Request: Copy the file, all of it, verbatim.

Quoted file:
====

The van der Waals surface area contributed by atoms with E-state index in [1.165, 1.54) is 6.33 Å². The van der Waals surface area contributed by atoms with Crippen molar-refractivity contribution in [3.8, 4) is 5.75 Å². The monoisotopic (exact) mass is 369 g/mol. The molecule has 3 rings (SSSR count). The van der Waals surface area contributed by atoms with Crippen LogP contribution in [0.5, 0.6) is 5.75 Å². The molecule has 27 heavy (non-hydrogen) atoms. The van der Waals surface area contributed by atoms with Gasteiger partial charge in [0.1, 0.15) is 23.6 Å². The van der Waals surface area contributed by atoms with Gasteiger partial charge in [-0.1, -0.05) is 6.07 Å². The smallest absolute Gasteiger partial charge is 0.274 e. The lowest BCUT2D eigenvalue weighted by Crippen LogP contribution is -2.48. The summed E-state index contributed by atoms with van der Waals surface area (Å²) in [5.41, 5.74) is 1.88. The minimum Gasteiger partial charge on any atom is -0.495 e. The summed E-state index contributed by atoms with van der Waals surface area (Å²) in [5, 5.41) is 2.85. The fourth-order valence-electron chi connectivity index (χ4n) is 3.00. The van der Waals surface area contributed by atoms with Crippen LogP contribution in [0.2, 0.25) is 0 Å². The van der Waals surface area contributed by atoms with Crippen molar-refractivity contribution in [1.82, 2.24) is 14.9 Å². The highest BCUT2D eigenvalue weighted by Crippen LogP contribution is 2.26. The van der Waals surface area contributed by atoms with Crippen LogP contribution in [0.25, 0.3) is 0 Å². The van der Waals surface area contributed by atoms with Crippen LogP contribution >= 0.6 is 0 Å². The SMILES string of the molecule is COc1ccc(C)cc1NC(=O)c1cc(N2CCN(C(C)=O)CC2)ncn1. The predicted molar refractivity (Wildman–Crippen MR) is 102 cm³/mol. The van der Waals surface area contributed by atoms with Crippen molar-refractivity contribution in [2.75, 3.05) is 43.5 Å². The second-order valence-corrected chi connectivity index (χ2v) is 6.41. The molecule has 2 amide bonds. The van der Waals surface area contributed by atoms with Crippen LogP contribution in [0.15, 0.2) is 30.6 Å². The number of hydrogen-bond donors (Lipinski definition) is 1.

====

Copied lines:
The van der Waals surface area contributed by atoms with E-state index in [1.165, 1.54) is 6.33 Å². The van der Waals surface area contributed by atoms with Crippen molar-refractivity contribution in [3.8, 4) is 5.75 Å². The monoisotopic (exact) mass is 369 g/mol. The molecule has 3 rings (SSSR count). The van der Waals surface area contributed by atoms with Crippen LogP contribution in [0.5, 0.6) is 5.75 Å². The molecule has 27 heavy (non-hydrogen) atoms. The van der Waals surface area contributed by atoms with Gasteiger partial charge in [0.1, 0.15) is 23.6 Å². The van der Waals surface area contributed by atoms with Gasteiger partial charge in [-0.1, -0.05) is 6.07 Å². The smallest absolute Gasteiger partial charge is 0.274 e. The lowest BCUT2D eigenvalue weighted by Crippen LogP contribution is -2.48. The summed E-state index contributed by atoms with van der Waals surface area (Å²) in [5.41, 5.74) is 1.88. The minimum Gasteiger partial charge on any atom is -0.495 e. The summed E-state index contributed by atoms with van der Waals surface area (Å²) in [5, 5.41) is 2.85. The fourth-order valence-electron chi connectivity index (χ4n) is 3.00. The van der Waals surface area contributed by atoms with Crippen LogP contribution in [0.2, 0.25) is 0 Å². The van der Waals surface area contributed by atoms with Crippen molar-refractivity contribution in [1.82, 2.24) is 14.9 Å². The highest BCUT2D eigenvalue weighted by Crippen LogP contribution is 2.26. The van der Waals surface area contributed by atoms with Crippen LogP contribution in [0.25, 0.3) is 0 Å². The van der Waals surface area contributed by atoms with Crippen LogP contribution >= 0.6 is 0 Å². The SMILES string of the molecule is COc1ccc(C)cc1NC(=O)c1cc(N2CCN(C(C)=O)CC2)ncn1. The predicted molar refractivity (Wildman–Crippen MR) is 102 cm³/mol. The van der Waals surface area contributed by atoms with Crippen molar-refractivity contribution in [2.75, 3.05) is 43.5 Å². The second-order valence-corrected chi connectivity index (χ2v) is 6.41. The molecule has 2 amide bonds. The van der Waals surface area contributed by atoms with Crippen LogP contribution in [0.15, 0.2) is 30.6 Å². The number of hydrogen-bond donors (Lipinski definition) is 1.